Sarcophagus fragment
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Fragment of a marble Sarcophagus
ca. 230-240 ACE
Duke Museum of Art
 
 
 
 
 
 
 
 
 
 
 
 
 
 

Mary T Boatwright
 
 
Mary T Boatwright

Title: Professor of Ancient History and Department Chair
Office Location: 231 Allen
Office Phone: (919) 684-3189, (919) 681-4292
Email Address: tboat@duke.edu
Web Page:
Office Hours:

MW 2:45-4pm, & by appt
Teaching (Fall 2014):   (typical courses)

  • Clst 556sl.01, Roman topography Synopsis
    Perkins 071, MW 01:25 PM-02:40 PM; Perkins 072, Tu 01:40 PM-02:40 PM
Education:
  • Ph.D. in Classical Studies, University of Michigan, Ann Arbor, 1980
  • B.A. in Classical Studies, Stanford University, 1973
  • Michigan Assoc., American Academy, Rome, University of Michigan, Ann Arbor, 1977
  • M.A. in Classical Studies, University of Michigan, Ann Arbor, 1975
  • Laurea, voto ottimo, in Etruscologiá Universitá per Stranieri, Perugia, Italy, 1974
  • Certificato in Corso Medio di Italiano, Universitá per Stranieri, Perugia, Italy, 1973

Research Interests:

Roman history, especially the social and political history of the empire; topography of Rome; Rome's northern frontiers; Roman women; Latin historiography
Representative Publications   (More Publications)
  1.  Peoples of the Roman World.  Introduction to Roman Civilization Cambridge University Press, 2012. [available here]  [abs]
  2. with Daniel J. Gargola, Noel Lenski and Richard J. A. Talbert. The Romans From Village to Empire: A History of Rome from Earliest Times to the End of the Western Empire.  Oxford University Press, 2011. (2nd, expanded edition. Czech translation published 12/12) [available here]  [abs]
  3. "Agrippa’s Building Inscriptions." Zeitschrift für Papyrologie und Epigraphik  vol. 189  (2014): 255-64.  [abs]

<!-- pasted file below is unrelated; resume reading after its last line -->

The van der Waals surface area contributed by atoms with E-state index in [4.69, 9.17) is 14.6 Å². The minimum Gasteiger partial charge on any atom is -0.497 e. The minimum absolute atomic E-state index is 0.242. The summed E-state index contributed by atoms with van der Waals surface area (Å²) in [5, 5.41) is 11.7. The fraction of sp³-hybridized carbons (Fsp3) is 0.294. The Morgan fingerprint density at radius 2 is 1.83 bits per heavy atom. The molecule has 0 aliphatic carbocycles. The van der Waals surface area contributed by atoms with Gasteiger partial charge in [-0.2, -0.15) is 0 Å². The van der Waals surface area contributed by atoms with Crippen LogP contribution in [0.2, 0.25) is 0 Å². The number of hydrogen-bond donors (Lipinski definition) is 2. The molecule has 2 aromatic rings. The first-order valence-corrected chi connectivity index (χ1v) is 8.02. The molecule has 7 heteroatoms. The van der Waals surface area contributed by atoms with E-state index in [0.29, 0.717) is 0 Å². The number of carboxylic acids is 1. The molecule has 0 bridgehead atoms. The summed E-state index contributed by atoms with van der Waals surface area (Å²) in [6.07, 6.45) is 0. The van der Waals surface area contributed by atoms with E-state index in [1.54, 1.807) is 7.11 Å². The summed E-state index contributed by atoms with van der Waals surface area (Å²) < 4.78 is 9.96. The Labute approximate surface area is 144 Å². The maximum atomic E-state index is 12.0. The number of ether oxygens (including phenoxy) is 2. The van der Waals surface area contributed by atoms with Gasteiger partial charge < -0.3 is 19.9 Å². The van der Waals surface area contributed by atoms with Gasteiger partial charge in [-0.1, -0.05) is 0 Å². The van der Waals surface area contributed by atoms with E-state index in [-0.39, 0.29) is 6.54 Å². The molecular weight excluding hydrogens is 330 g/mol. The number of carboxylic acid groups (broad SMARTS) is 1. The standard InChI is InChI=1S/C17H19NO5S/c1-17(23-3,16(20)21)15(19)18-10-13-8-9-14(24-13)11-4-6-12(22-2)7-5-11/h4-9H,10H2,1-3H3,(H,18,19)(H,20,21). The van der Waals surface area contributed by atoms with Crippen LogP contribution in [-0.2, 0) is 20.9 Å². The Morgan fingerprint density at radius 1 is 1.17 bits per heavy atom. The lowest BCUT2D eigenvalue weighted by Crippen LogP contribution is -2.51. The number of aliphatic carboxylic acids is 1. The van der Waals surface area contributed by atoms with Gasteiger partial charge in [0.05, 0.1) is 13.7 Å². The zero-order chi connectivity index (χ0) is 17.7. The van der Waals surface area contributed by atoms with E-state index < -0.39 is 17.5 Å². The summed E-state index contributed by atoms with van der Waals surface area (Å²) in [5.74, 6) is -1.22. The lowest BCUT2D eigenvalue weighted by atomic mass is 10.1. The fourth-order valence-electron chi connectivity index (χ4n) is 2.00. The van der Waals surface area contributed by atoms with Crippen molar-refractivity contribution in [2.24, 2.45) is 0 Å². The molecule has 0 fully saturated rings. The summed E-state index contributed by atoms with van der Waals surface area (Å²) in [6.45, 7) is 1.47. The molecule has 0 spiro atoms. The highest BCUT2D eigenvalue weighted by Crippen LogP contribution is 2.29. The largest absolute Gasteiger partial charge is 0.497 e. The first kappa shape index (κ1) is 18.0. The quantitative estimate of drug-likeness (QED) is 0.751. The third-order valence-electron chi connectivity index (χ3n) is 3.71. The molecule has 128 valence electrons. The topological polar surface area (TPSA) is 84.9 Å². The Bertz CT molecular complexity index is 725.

4. "Women and Gender in the Forum Romanum." Transactions of the American Philological Association  vol. 141  (2011): 107-43.
  5. "The Elogia of the Volusii Saturnini at Lucus Feroniae, and the Education of their Domestic Service." L'écriture dans la maison romaine. Edited by M. Corbier and J.-P. Guilhembet.  de Boccard (2011): 99-112. [available here]
  6. "Antonine Rome: Security in the Homeland." The Emperor and Rome: Space, Representation and Ritual. Edited by Bjoern C. Ewald and Carlos F. Norena.  New York: Cambridge University Press (2010): 169-97.
  7.  Hadrian and the Cities of the Roman Empire.  Princeton University Press, 2000.
  8. "Children and Parents on the Tombstones of Pannonia." The Roman Family in the Empire: Rome, Italy and Beyond. Edited by M. George.  Oxford (2005): 287-318.
  9. "The City Gate of Plancia Magna in Perge." Roman Art in Context: An Anthology. Edited by E. D'Ambra.  Englewood Cliffs, NJ: Prentice Hall (1993): 189-207.
  10.  Hadrian and the City of Rome.  Princeton University Press, 1987.
  11. "Imperial Women of the Early Second Century A.C." American Journal of Philology  vol. 112  (1991): 513-40.
  12. "Trajan Outside Rome: Buildings and Sculptural Commissions in Italian and Provincial Cities." Sage and Emperor. Edited by P. Stadter and L. Van der Stockt.  Leuven: Leuven University Press (2003): 259-77.
  13. "Faustina the Younger, Mater Castrorum." Etude de Lettres. Edited by R. Frei-Stolba and A. Biel.   (2003): 249-68.
  14. "Tacitus and the Final Rites of Agrippina: Annals 14, 9." Studies in Latin Literature and Roman History. Edited by C. Deroux. Collection Latomus vol. XIV  (2008): 375-93.
  15. Review of A. Leone et al., 'Res bene gestae': Ricerche di storia urbana su Roma antica in onore di Eva Margareta Steinby. Bryn Mawr Classical Review  (2009). [html]
  16. "Just Window Dressing? Imperial Women as Architectural Sculpture." I Claudia II. Edited by D.E.E. Kleiner and S.B. Matheson.  Austin: University of Texas Press (2000): 61-75.
  17. with co-editor H. B. Evans. The Shapes of City Life in Rome and Pompeii.  Caratzas, 2000.
Curriculum Vitae